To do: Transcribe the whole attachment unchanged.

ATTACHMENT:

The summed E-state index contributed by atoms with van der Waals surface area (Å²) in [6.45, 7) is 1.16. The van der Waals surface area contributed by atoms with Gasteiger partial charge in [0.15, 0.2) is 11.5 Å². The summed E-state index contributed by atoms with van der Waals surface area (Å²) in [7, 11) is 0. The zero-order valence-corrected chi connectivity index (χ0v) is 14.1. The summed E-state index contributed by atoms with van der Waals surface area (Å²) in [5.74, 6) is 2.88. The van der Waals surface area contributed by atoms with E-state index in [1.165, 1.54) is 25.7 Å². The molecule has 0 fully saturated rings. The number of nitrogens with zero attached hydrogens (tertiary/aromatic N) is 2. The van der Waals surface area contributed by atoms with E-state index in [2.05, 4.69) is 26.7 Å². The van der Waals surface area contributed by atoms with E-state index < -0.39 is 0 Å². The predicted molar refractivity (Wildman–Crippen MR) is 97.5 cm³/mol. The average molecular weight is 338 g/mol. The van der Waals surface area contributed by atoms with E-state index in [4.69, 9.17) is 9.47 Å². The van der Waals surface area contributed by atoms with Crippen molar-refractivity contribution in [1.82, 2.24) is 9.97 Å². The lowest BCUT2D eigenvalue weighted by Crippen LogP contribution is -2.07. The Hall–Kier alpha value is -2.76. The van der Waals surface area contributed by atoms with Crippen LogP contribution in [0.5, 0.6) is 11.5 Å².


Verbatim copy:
The summed E-state index contributed by atoms with van der Waals surface area (Å²) in [6.45, 7) is 1.16. The van der Waals surface area contributed by atoms with Gasteiger partial charge in [0.15, 0.2) is 11.5 Å². The summed E-state index contributed by atoms with van der Waals surface area (Å²) in [7, 11) is 0. The zero-order valence-corrected chi connectivity index (χ0v) is 14.1. The summed E-state index contributed by atoms with van der Waals surface area (Å²) in [5.74, 6) is 2.88. The van der Waals surface area contributed by atoms with E-state index in [1.165, 1.54) is 25.7 Å². The molecule has 0 fully saturated rings. The number of nitrogens with zero attached hydrogens (tertiary/aromatic N) is 2. The van der Waals surface area contributed by atoms with E-state index in [2.05, 4.69) is 26.7 Å². The van der Waals surface area contributed by atoms with E-state index < -0.39 is 0 Å². The predicted molar refractivity (Wildman–Crippen MR) is 97.5 cm³/mol. The average molecular weight is 338 g/mol. The van der Waals surface area contributed by atoms with E-state index in [4.69, 9.17) is 9.47 Å². The van der Waals surface area contributed by atoms with Crippen molar-refractivity contribution in [1.82, 2.24) is 9.97 Å². The lowest BCUT2D eigenvalue weighted by Crippen LogP contribution is -2.07. The Hall–Kier alpha value is -2.76. The van der Waals surface area contributed by atoms with Crippen LogP contribution in [0.5, 0.6) is 11.5 Å².